Small Doctors Offices Stay Away – As I wrote about previously, most EHR incentive money is being paid to existing EHR users. In 2012 we’ll be moving past those existing EHR users and I predict that most small doctors offices will continue to sit on the sideline of EHR. The money isn’t large enough for small doctors to overcome all the work required for them to implement an EHR and the EHR penalties are a drop in the bucket for most of these doctors.

I imagine that many will be thinking, “What about the other EHR benefits beyond EHR stimulus money?” To that I’d say, you’re absolutely right. There are plenty of other benefits to having an EHR that don’t include government money for EHR. Unfortunately, the free government money has created this myopic view of the world where those other benefits have lost all their appeal.

Ok, you’re turn. Any other things you see happening with meaningful use in 2012? Any of my meaningful use predictions that you disagree with?

Random Thoughts: EMR Projects Decentralized; Problems Persist Despite ‘Solutions’

Posted on August 4, 2011 I Written By

Once in a while, I run out of Big Ideas to share and resort to a rundown of short items. This is one of those times. Often, though, that approach turns out to be more interesting than a well-thought-out commentary. (Thus, the popularity of Twitter, right?)

Speaking of Big Ideas, I’m thinking that the age of the massive EMR project may be coming to an end. You may have seen my piece in InformationWeek today about the reported end of the national EMR in England. London’s The Independent reported earlier this week that the Cameron government will announce next month that it will scrap the national strategy in favor of allowing local hospitals and trusts to make independent EMR purchasing and implementation decisions.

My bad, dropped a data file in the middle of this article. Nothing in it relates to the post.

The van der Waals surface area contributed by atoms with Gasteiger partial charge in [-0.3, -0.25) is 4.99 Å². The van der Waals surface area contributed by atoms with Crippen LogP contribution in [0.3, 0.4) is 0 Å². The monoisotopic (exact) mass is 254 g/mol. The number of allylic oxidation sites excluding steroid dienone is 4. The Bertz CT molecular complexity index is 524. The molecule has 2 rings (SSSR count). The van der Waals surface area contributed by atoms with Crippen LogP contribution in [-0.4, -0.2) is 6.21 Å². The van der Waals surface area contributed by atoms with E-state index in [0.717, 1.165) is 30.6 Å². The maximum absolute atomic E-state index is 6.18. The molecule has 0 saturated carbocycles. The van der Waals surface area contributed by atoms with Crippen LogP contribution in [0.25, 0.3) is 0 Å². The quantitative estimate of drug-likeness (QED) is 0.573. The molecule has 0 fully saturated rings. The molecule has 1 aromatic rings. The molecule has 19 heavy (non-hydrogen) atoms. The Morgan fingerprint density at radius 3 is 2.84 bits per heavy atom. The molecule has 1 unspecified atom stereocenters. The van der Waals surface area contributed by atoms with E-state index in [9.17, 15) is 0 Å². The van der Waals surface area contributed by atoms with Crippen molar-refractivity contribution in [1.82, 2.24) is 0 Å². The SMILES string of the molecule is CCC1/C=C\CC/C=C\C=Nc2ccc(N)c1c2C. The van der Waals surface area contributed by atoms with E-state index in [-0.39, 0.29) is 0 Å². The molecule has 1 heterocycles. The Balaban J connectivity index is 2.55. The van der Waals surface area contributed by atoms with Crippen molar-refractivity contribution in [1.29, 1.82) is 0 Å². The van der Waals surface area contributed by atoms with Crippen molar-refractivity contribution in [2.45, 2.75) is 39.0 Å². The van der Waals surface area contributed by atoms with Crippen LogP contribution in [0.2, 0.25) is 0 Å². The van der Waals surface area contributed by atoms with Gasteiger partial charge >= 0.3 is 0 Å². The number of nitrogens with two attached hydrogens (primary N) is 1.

This news comes on the heels of a decision by the government of Ontario to give up on hopes for a single EMR for all of Canada’s most populous province.

On the other hand, here in the States, we’ve seen a lot of consolidation among healthcare providers, but I’m guessing that has more to do with administrative Accountable Care Organizations and the prospect of bundled payments than any desire to build a more unified EMR. Though, consolidation does make health information exchange somewhat easier, and that’s going to be key to earning “meaningful use” dollars beyond 2013.

On a somewhat similar note, doesn’t a headline like, “Positive Outlook for Small Practice EHR Adoption” sound like a no-brainer? I mean, isn’t that the segment of healthcare providers that historically has had the slowest adoption rates? More than anyone else, small practices—particularly small, primary care practices—are the intended target of the federal EHR incentive program. And most of the news from health IT vendors of late has been about how they are going after this long-neglected market, right? The innovation seems to be happening in ambulatory EMRs, as evidenced by DrChrono’s newly certified iPad EHR app, aimed squarely at independent physicians.

That said, vendors and publicists, please do not start inundating me with news about other EHRs getting certified. There are hundreds of certified products out there now, and I cannot and will not write about, oh, about 95 percent of them.

While you’re at it, please stop using the word “solution” as a synonym for “product” or “service.” Tech journalists hate this trite, lazy and, frankly, inaccurate term so much that I’ve been instructed by the editors of InformationWeek not to use it, except in direct quotes. In fact, I get reminded not to use it pretty much every time I’m forwarded a press release laden with news about someone’s “solution.” Solution to what? I’ve been seeing that term since I started covering health IT more than a decade ago, and I still don’t see much getting solved in healthcare. With all the “solutions” out there, you’d think that healthcare had been fixed by now.

I could get a whole lot more curmudgeonly on you, but I think I’ll stop now and await your comments.

 

CCHIT Has Become Irrelevant

Posted on June 22, 2011 I Written By